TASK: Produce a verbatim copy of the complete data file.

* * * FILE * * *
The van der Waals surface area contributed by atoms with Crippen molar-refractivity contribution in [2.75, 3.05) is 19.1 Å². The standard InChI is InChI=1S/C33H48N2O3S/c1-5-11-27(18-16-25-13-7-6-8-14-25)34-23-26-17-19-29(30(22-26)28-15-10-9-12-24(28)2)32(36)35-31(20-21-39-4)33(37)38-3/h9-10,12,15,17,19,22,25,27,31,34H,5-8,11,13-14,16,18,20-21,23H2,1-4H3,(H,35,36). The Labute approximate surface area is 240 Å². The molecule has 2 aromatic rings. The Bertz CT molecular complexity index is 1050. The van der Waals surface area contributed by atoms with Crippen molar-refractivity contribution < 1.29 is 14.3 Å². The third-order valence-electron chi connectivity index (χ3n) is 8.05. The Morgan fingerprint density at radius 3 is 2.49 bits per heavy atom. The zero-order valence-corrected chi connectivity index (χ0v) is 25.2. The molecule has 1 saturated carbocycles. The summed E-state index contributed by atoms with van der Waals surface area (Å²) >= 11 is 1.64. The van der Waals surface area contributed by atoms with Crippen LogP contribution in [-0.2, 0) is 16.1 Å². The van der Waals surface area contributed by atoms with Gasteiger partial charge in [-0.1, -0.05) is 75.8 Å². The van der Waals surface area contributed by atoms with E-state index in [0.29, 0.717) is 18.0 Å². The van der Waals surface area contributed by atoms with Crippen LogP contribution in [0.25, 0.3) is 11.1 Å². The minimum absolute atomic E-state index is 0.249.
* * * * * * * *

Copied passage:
The van der Waals surface area contributed by atoms with Crippen molar-refractivity contribution in [2.75, 3.05) is 19.1 Å². The standard InChI is InChI=1S/C33H48N2O3S/c1-5-11-27(18-16-25-13-7-6-8-14-25)34-23-26-17-19-29(30(22-26)28-15-10-9-12-24(28)2)32(36)35-31(20-21-39-4)33(37)38-3/h9-10,12,15,17,19,22,25,27,31,34H,5-8,11,13-14,16,18,20-21,23H2,1-4H3,(H,35,36). The Labute approximate surface area is 240 Å². The molecule has 2 aromatic rings. The Bertz CT molecular complexity index is 1050. The van der Waals surface area contributed by atoms with Crippen molar-refractivity contribution < 1.29 is 14.3 Å². The third-order valence-electron chi connectivity index (χ3n) is 8.05. The Morgan fingerprint density at radius 3 is 2.49 bits per heavy atom. The zero-order valence-corrected chi connectivity index (χ0v) is 25.2. The molecule has 1 saturated carbocycles. The summed E-state index contributed by atoms with van der Waals surface area (Å²) >= 11 is 1.64. The van der Waals surface area contributed by atoms with Crippen LogP contribution in [-0.2, 0) is 16.1 Å². The van der Waals surface area contributed by atoms with Gasteiger partial charge in [-0.1, -0.05) is 75.8 Å². The van der Waals surface area contributed by atoms with E-state index in [0.29, 0.717) is 18.0 Å². The van der Waals surface area contributed by atoms with Crippen LogP contribution in [0.25, 0.3) is 11.1 Å². The minimum absolute atomic E-state index is 0.249.